Database Health Reports Beta 9 – Released

Today I have released beta 9 of the Database Health Monitor.

It has been 27 months since the release of Database Health Beta 1, and almost 4 years since the original SSRS implementation of Database Health reports.

To be honest for the first half of 2014, I didn’t contribute much to the Database Health Reports, then in the couple of months, I realized just how many people were really using Database Health Reports, with over 15oo active installs world wide. This changed my outlook on database health reports and I decided to buckle down and focus on the project again.


Beta 9 includes the following new features and bug fixes.

New Features

  • Added new real time report for Active Queries. This report shows the queries that are currently running (or blocked and waiting) on the current database. This was based on a customer request.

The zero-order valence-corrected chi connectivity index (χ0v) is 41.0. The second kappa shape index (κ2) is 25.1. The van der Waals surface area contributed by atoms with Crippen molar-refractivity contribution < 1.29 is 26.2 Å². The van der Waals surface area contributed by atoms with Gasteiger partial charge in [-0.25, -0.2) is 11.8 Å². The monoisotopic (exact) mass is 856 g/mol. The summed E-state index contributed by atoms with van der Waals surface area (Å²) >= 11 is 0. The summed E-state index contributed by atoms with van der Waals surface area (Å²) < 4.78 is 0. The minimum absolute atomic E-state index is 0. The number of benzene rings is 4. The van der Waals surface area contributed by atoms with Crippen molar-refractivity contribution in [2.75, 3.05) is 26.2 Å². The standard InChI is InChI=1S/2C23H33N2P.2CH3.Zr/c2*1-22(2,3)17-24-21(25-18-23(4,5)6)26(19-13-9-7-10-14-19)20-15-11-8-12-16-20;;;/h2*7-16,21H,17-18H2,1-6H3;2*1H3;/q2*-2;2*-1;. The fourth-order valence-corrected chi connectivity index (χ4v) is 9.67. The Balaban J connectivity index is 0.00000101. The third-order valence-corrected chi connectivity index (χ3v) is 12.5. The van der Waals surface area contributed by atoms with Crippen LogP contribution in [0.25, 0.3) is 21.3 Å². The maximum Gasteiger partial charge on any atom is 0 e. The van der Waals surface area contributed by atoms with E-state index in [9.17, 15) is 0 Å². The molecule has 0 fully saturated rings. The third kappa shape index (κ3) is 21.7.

• Right click menu option in the database tree view to sort the list of databases by either the database Id or alphabetically by name. This was based on a customer request.
  • New real time report to show database files with IO and stalls for database files and logs.

Bug Fixes

  • Improved the column formatting on the Identity Column Usage report. In some cases the columns were sized too small to read the column titles. This has been fixed.
  • Broken links have been fixed. There are a number of help links in the system that were linking to, these have been fixed to link to
  • Fixed crash caused by attempting to connect to a SQL Server that no longer exists.

With Beta 9 there has been more extensive testing with SQL Server 2014 to confirm that all the reports work correctly, so far there have been no problems with SQL server 2014.

Another infrastructure change with Beta 9 is that I migrated the source control system from Subversion and switched to Git. This has allowed for much easier branching and the addition of new code into the system.


If you are using Database Health Beta 8, I recommend you update to the latest free beta version at

Introducing the Joes2Pros Academy